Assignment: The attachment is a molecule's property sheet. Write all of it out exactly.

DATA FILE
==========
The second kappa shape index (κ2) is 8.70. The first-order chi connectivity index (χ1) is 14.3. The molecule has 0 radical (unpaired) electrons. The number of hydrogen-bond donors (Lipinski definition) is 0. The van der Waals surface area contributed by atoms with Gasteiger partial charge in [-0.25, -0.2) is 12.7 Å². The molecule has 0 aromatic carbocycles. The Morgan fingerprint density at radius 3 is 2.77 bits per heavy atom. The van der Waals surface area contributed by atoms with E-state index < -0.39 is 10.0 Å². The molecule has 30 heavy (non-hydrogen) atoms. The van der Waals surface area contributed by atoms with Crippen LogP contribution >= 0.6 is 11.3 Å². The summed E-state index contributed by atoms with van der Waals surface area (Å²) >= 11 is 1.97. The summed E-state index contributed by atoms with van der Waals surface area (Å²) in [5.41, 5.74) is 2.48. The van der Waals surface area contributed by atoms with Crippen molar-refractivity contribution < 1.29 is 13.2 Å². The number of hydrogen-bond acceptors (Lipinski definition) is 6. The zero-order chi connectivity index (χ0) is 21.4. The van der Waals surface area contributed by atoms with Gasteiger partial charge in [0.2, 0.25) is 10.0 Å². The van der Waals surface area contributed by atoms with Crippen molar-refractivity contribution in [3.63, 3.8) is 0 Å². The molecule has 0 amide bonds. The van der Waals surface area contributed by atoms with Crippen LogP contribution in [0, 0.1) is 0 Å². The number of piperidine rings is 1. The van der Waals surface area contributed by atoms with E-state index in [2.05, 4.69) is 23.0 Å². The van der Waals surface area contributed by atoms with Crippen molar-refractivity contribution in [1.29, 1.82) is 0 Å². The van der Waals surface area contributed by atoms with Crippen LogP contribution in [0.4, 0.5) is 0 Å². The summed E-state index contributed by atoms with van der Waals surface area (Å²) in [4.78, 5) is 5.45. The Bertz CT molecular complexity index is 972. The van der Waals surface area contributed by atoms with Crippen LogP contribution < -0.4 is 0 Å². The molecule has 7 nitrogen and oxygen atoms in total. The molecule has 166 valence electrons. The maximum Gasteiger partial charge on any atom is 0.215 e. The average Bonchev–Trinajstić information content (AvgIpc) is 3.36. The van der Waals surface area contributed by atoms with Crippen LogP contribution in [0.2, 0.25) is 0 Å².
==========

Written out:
The second kappa shape index (κ2) is 8.70. The first-order chi connectivity index (χ1) is 14.3. The molecule has 0 radical (unpaired) electrons. The number of hydrogen-bond donors (Lipinski definition) is 0. The van der Waals surface area contributed by atoms with Gasteiger partial charge in [-0.25, -0.2) is 12.7 Å². The molecule has 0 aromatic carbocycles. The Morgan fingerprint density at radius 3 is 2.77 bits per heavy atom. The van der Waals surface area contributed by atoms with E-state index < -0.39 is 10.0 Å². The molecule has 30 heavy (non-hydrogen) atoms. The van der Waals surface area contributed by atoms with Crippen LogP contribution >= 0.6 is 11.3 Å². The summed E-state index contributed by atoms with van der Waals surface area (Å²) >= 11 is 1.97. The summed E-state index contributed by atoms with van der Waals surface area (Å²) in [5.41, 5.74) is 2.48. The van der Waals surface area contributed by atoms with Crippen molar-refractivity contribution < 1.29 is 13.2 Å². The number of hydrogen-bond acceptors (Lipinski definition) is 6. The zero-order chi connectivity index (χ0) is 21.4. The van der Waals surface area contributed by atoms with Gasteiger partial charge in [0.2, 0.25) is 10.0 Å². The van der Waals surface area contributed by atoms with Crippen molar-refractivity contribution in [3.63, 3.8) is 0 Å². The molecule has 0 amide bonds. The van der Waals surface area contributed by atoms with Crippen LogP contribution in [0, 0.1) is 0 Å². The number of piperidine rings is 1. The van der Waals surface area contributed by atoms with E-state index in [2.05, 4.69) is 23.0 Å². The van der Waals surface area contributed by atoms with Crippen molar-refractivity contribution in [1.29, 1.82) is 0 Å². The van der Waals surface area contributed by atoms with Crippen LogP contribution in [0.4, 0.5) is 0 Å². The summed E-state index contributed by atoms with van der Waals surface area (Å²) in [4.78, 5) is 5.45. The Bertz CT molecular complexity index is 972. The van der Waals surface area contributed by atoms with Crippen LogP contribution < -0.4 is 0 Å². The molecule has 7 nitrogen and oxygen atoms in total. The molecule has 166 valence electrons. The maximum Gasteiger partial charge on any atom is 0.215 e. The average Bonchev–Trinajstić information content (AvgIpc) is 3.36. The van der Waals surface area contributed by atoms with Crippen LogP contribution in [0.2, 0.25) is 0 Å².